Where do most people get the money to invest for their future? Some receive lump sums, such as pension distributions, settlements, and inheritances. A few lucky people win the lottery or some other big prize. Most people, however, get money to invest the old fashioned way: they earn it and then they save it.
Rutgers Cooperative Extension recently hosted one of 12 regional conferences held around the country to kick off the national Save For Your Future campaign. This campaign provides information and educational programs about the need to plan and save for retirement and other life stages.
The Save For Your Future campaign encourages Americans to take 4 basic steps to secure their financial future: · Calculate how much money you need for retirement or other goals. · Plan how to accumulate the money and other assets to help meet your needs. · Act to implement your plan and save money. · Reassess your financial needs and the progress of your plan every year during the three-month period between the time you receive your Social Security benefit statement and your birthday.
Each year, about 3 months before their birthday, the SSA mails workers a personalized benefit statement that indicates the amount that they will receive when they reach age 62, full retirement age (gradually increasing from age 65 to 67, depending on a worker's date of birth), and age 70. On average, Social Security provides only about 40% of a worker's pre-retirement income while financial planners often recommend accumulating enough money to fund at least 70% to 80%.
The Save For Your Future (SFYF) campaign was designed to encourage workers to save to make up the difference between what they need and what Social Security and/or a pension will provide. In 2002, the average Social Security retirement benefit was only $895. Workers who retire before full retirement age (FRA) receive less than those who wait until FRA because their benefit is permanently reduced.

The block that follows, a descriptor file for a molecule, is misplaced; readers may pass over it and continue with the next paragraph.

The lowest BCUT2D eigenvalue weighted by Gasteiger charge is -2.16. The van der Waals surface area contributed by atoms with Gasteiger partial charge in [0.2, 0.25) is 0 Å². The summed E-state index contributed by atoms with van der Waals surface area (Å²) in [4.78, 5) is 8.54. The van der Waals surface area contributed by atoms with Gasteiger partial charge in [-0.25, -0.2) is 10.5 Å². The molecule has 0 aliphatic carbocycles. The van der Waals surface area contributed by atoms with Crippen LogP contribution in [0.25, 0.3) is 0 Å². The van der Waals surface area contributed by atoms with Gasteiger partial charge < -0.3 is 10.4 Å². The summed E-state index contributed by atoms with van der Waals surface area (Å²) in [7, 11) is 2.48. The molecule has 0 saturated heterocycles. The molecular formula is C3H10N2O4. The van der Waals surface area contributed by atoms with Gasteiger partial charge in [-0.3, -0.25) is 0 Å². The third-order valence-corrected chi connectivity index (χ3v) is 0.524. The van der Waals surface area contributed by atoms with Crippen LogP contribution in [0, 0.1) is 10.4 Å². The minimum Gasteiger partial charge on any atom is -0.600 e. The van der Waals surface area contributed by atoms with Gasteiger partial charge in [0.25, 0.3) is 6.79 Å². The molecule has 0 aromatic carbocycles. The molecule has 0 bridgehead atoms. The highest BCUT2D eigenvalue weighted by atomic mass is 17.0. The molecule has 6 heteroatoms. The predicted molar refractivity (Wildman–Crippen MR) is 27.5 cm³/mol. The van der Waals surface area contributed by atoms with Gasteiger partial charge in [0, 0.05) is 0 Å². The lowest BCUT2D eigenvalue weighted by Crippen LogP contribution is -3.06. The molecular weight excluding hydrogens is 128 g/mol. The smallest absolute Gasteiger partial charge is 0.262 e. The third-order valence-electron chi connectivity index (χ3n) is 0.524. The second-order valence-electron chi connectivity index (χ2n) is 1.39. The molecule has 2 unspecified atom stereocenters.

So how do folks find the money to save...and ultimately invest? SFYF campaign officials advise starting small because every dollar counts. Try eliminating things that you can live without and changing spending habits. An example is brown bagging a lunch to work one or two days a week instead of eating out. Another is buying 12-packs of soda on sale instead of using expensive vending machines. Avoiding credit card interest charges by paying bills promptly also is recommended.
Setting and prioritizing goals can provide the motivation to reduce spending today in order to save and invest for a secure future tomorrow. Be sure to be specific with a date and a dollar cost. An example is "save $8,000 for a used car in 2005." Knowing your timeline can help you choose appropriate places to put your money (e.g., Treasury bills for short-term goals and stocks for goals 5 or more years away). Recent research, however, with respondents to Rutgers Cooperative Extension's online Financial Fitness Quiz indicates that many people lack specific, written financial goals. It is like they are taking a road trip without a map or itinerary.
Another recommendation from the SFYF campaign is to take advantage of retirement benefits that your employer offers. Contributions come right out of your paycheck, making it easy to save on a regular basis. Some employers also match a worker's contribution 25 cents, 50 cents, or even $1.00 for every dollar saved. This is "free money" that should not be missed. If you change jobs, roll your retirement accounts over into an IRA or new employer's plan to maintain their tax-deferred status.